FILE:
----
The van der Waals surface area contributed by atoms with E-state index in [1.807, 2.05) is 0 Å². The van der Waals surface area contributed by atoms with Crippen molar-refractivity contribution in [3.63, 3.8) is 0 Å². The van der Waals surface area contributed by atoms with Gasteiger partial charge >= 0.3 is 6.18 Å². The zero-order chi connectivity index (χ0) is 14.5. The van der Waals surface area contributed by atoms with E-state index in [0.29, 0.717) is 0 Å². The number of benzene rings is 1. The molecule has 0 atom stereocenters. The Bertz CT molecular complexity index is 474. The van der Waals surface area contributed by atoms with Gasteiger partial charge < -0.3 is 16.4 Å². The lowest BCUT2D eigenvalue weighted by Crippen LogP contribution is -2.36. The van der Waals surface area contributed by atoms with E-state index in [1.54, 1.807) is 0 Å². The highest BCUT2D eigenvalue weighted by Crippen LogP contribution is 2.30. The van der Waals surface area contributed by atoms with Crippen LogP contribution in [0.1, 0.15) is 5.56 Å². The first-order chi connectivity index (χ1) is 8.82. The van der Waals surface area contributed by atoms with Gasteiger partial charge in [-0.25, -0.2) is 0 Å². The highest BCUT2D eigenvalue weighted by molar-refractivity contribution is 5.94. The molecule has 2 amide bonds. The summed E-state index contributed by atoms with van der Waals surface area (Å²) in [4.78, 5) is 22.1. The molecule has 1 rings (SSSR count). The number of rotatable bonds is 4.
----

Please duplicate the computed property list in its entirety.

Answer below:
The van der Waals surface area contributed by atoms with E-state index in [1.807, 2.05) is 0 Å². The van der Waals surface area contributed by atoms with Crippen molar-refractivity contribution in [3.63, 3.8) is 0 Å². The van der Waals surface area contributed by atoms with Gasteiger partial charge >= 0.3 is 6.18 Å². The zero-order chi connectivity index (χ0) is 14.5. The van der Waals surface area contributed by atoms with E-state index in [0.29, 0.717) is 0 Å². The number of benzene rings is 1. The molecule has 0 atom stereocenters. The Bertz CT molecular complexity index is 474. The van der Waals surface area contributed by atoms with Gasteiger partial charge < -0.3 is 16.4 Å². The lowest BCUT2D eigenvalue weighted by Crippen LogP contribution is -2.36. The van der Waals surface area contributed by atoms with E-state index in [1.54, 1.807) is 0 Å². The highest BCUT2D eigenvalue weighted by Crippen LogP contribution is 2.30. The van der Waals surface area contributed by atoms with Crippen LogP contribution in [0.1, 0.15) is 5.56 Å². The first-order chi connectivity index (χ1) is 8.82. The van der Waals surface area contributed by atoms with Gasteiger partial charge in [-0.25, -0.2) is 0 Å². The highest BCUT2D eigenvalue weighted by molar-refractivity contribution is 5.94. The molecule has 2 amide bonds. The summed E-state index contributed by atoms with van der Waals surface area (Å²) in [4.78, 5) is 22.1. The molecule has 1 rings (SSSR count). The number of rotatable bonds is 4.